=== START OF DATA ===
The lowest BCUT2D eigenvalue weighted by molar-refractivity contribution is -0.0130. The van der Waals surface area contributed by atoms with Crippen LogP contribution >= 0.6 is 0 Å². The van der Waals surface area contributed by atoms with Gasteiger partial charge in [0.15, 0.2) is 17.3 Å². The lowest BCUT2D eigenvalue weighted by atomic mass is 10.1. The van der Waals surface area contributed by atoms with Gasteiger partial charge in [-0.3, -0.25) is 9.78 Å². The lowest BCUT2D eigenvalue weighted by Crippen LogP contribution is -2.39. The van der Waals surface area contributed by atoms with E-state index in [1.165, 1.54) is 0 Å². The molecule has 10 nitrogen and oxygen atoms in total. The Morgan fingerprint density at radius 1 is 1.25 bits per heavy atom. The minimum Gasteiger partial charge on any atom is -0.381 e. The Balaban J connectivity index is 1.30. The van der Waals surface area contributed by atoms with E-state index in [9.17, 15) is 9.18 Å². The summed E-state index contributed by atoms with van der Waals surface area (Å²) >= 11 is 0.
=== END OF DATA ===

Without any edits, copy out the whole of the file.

The lowest BCUT2D eigenvalue weighted by molar-refractivity contribution is -0.0130. The van der Waals surface area contributed by atoms with Crippen LogP contribution >= 0.6 is 0 Å². The van der Waals surface area contributed by atoms with Gasteiger partial charge in [0.15, 0.2) is 17.3 Å². The lowest BCUT2D eigenvalue weighted by atomic mass is 10.1. The van der Waals surface area contributed by atoms with Gasteiger partial charge in [-0.3, -0.25) is 9.78 Å². The lowest BCUT2D eigenvalue weighted by Crippen LogP contribution is -2.39. The van der Waals surface area contributed by atoms with E-state index in [1.165, 1.54) is 0 Å². The molecule has 10 nitrogen and oxygen atoms in total. The Morgan fingerprint density at radius 1 is 1.25 bits per heavy atom. The minimum Gasteiger partial charge on any atom is -0.381 e. The Balaban J connectivity index is 1.30. The van der Waals surface area contributed by atoms with E-state index in [9.17, 15) is 9.18 Å². The summed E-state index contributed by atoms with van der Waals surface area (Å²) >= 11 is 0.